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Last Updated: Wednesday, 24 September, 2003, 22:01 GMT 23:01 UK
Panther and puma at large
The USPCA believes a panther and a puma are at large
A leading animal charity has said that not one, but two wild cats are roaming the north Antrim coastline.

The Ulster Society for the Prevention of Cruelty to Animals said a black panther was living near the village of Ballybogey, outside Portrush, and a brown coloured puma was roaming the hills near Ballycastle.

The claim was made as a dawn to dusk operation by USPCA and police officers on Wednesday to catch the wild cat drew to a close.

The USPCA said both animals were released near Bushmills in July.

Reported sightings by members of the public showed discrepancies in the colour of the animal seen.

However, the charity said it played down differences, lest the public became concerned about two wild cats on the loose.

USPCA withdraws

The USPCA is now withdrawing from efforts to track the cats, saying that they will melt away into background.

However, police said they would continue to investigate sightings of both animals.

Earlier on Wednesday, the search for a big cat had been narrowed down to a wooded area in County Antrim.

A helicopter and police air support unit had also been involved in the operation to try to catch or kill the animal, thought to be a puma.

It is an unpopular thing for the authorities to say, but the marksmen are more likely to be busy than the tranquiliser team

The hunt then narrowed to the village of Ballybogey. The cat is linked to the death of six sheep in that area.

The search followed more than 20 sightings of a wild animal in the north coast since August.

Earlier on Wednesday, USPCA chief executive Stephen Philpott said, at one stage, the hunt had been tantalisingly close to success.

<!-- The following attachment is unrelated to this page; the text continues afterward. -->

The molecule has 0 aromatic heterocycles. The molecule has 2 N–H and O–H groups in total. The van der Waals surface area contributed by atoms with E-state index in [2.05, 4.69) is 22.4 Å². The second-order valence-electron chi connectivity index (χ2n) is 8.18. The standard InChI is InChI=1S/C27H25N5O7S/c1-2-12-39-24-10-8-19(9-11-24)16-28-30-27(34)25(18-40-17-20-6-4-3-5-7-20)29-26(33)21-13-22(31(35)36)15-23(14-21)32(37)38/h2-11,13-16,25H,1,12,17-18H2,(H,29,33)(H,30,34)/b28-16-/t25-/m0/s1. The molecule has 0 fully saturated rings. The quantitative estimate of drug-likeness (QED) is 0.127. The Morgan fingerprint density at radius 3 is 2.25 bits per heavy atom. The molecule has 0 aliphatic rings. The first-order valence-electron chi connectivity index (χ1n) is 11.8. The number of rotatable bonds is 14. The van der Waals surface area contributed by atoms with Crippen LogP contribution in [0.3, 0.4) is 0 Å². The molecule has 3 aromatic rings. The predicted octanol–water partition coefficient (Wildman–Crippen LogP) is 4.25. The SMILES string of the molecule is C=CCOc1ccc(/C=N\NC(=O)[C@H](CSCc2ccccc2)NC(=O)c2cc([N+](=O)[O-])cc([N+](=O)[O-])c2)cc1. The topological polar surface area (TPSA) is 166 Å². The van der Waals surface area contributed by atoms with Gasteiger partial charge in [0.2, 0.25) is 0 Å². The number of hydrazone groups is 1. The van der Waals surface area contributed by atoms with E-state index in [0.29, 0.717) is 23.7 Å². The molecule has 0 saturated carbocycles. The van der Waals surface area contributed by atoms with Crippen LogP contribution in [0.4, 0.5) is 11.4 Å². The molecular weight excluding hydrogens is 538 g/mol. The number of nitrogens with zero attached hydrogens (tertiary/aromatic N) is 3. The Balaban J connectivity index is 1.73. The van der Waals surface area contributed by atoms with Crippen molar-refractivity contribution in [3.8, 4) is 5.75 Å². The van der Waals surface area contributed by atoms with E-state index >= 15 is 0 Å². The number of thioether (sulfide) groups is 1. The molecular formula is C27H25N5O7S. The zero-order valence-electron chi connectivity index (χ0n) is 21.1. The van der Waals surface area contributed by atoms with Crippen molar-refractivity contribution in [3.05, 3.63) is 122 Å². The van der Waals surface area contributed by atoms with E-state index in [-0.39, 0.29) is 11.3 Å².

"We were very near to the animal but unfortunately it thwarted us," he said.

With tranquilliser equipment and a special enclosure at the society's animal sanctuary prepared for the cat, he hoped it would not have to be killed.

But Mr Philpott accepted public safety was in the hands of the police.

"If I can get my men to it quickly enough it will come to my sanctuary to be cared for," he said.

"I'm here to preserve life, not to end it, but I do accept that the events of the last six weeks have brought particular pressure so bear on the police.

"They may have to take actions I might not agree with."

The first sightings of the cat were reported in early August in the Portrush, Portballintrae, and Bushmills area.

Attack on calf

A few days later, paw prints found in the area were identified as being made by a mountain lion, possibly a puma or panther.

On 20 August, a farmer in the Bushmills area blamed the cat for attacking a flock of his sheep, killing a ram.

Earlier in the week, police marksmen were called to Cookstown in County Tyrone after a suspected attack on a calf.

A police operation on 4 September to catch an animal was called off after the cat was scared away by people trying to photograph it.

The BBC's Mark Simpson
"The big cat is causing harm"

BBC NI's Jeremy Mitchell
"The USPCA say if the cat is not caught, it should be left to settle in the Northern Irish countryside"

Big cat search abandoned
04 Sep 03  |  Northern Ireland
Fears of further big cat attacks
21 Aug 03  |  Northern Ireland
Release of wild cats 'deliberate'
19 Aug 03  |  Northern Ireland
Search for puma continues
09 Aug 03  |  Northern Ireland
'Wild cat' remains at large
11 Aug 03  |  Northern Ireland

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